|Recommended Degree Level||Doctoral or Professional|
|Number of Jobs, 2012||103,590|
|Annual Job Growth Rate||4.8%|
|Job Openings per Year (est.)||8,230|
- In order to practice as an independent clinical psychologist, you must have completed a PhD in clinical psychology, and you must hold a license for the state or states in which you would like to work.
- Those who hold a master's degree in clinical psychology may be able to complete basic counseling and diagnostic duties but cannot work for themselves and must work under a licensed clinical psychologist.
- All students complete clinical externships and internships in order to hone their skills with clients.
What you study:
As a student of clinical psychology, you will most likely study all of the following topics:p
- Psychological Testing and Measurement
- Physiology for Psychologists
- Diagnostic Methods and Practices
- Abnormal Psychology
- Developmental Psychology
- Research Design
- The History of Psychology
A short review of the clinical psychologist career. Produced for the US Department of Labor.
A Day in the Life
As a clinical psychologist, you will diagnose and treat patients on a daily basis. You'll begin every morning reviewing the files of your day's patients in your office at a hospital, mental health facility, public health clinic or school. On some mornings, you may attend staff meetings to learn about particular concerns at your facility. It's likely that you'll see between eight and 10 different patients every day. You may also have brief appointments with patients that you treat on a continual basis.
In your appointments with patients, you will conduct analysis and testing in order to diagnose mental illnesses. A diagnostic manual and the training you received in school will help you make accurate diagnoses. After you have reached a diagnosis, you will explain the illness to your patient. You may also explain mental illnesses to the families and caretakers of your patients. With your diagnosis in hand, you will formulate a treatment plan for your patient. It will be your responsibility to oversee your patient's treatment. Completing assessments to determine if your patients have made progress will also keep you busy on a daily basis.
If you choose to become a school psychologist, you'll spend every day working with students, teachers and parents in order to diagnose and treat mental illnesses that affect kids and teens. You will develop treatment plans for individual students and oversee these treatments. A few days a week, you will visit classrooms for special needs children in order to conduct group therapy sessions. At the end of each day, you'll update student records and network with community mental health providers to ensure that the children under your care are receiving adequate support while away from school.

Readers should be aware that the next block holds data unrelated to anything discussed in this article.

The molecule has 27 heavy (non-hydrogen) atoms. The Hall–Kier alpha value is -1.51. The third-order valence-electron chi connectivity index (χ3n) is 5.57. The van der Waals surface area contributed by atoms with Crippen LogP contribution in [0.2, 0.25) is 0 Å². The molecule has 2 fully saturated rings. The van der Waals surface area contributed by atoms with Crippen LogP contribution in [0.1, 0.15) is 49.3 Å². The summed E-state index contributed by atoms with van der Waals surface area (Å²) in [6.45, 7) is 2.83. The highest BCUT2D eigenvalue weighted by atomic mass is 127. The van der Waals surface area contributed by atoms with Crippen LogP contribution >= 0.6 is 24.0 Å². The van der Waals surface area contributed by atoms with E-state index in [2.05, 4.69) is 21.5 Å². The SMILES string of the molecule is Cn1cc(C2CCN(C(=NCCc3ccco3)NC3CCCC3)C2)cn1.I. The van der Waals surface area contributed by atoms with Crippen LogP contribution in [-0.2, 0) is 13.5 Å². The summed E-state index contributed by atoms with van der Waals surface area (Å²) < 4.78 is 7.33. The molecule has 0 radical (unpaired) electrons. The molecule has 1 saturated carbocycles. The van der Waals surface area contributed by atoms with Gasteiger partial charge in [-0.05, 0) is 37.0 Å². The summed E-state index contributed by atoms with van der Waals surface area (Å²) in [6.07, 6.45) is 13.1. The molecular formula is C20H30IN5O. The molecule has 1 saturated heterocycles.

Certifications and Licensing
Clinical psychologists are generally licensed at the state level. They are required to undergo exams that assess their knowledge of clinical psychology methods and practices. They are also required to demonstrate knowledge and understanding of the ethical principles that guide professionals in this field. In many states, the licensing process includes a thorough background check. The number of externship and internship hours required for licensing in this field varies from state to state.
Full-time versus part-time:
Due to the demands of caring for patients, the majority of clinical psychologists work full time. Some clinical psychologists working for social services and mental health departments may work part time depending on state and federal funding for their programs.
Most clinical psychologists work on-site at hospitals, clinics and mental health facilities. However, those individuals who specialize in school psychology generally maintain a central office and travel off-site to provide mental health services. Professionals who work in rural areas may also work off-site to provide traveling mental health clinics.
These websites are among those we consider best for researching a potential career in clinical, school or counseling psychology:
- U.S. Dept. of Labor Occupational Handbook: This site provides a wide range of information about employment in this sector, including data about typical workplaces, salary ranges and employment outlook. This handbook is designed to provide hard statistical data, so it's important to look at sites that offer a more personalized view of the day-to-day life of a clinical psychologist.
- The Society of Clinical Psychology: A branch of the American Psychological Association (APA), the Society of Clinical Psychology publishes a wide range of information about innovations in the field of clinical psychology. The Society also provides comprehensive information about what clinical psychology is, who can practice it and how to get the training to become a clinical psychologist. This site is a great resource for those individuals who are just beginning to explore a career in clinical psychology as well as professionals who want up-to-date information about the field.
- Social Psychology Network: This site provides a wealth of information for prospective graduate students in various branches of psychology. The Network provides a ranking of clinical psychology programs with links to more than 100 different schools. The site also provides links about conferences that might be of interest to clinical psychology students and practicing professionals in this area.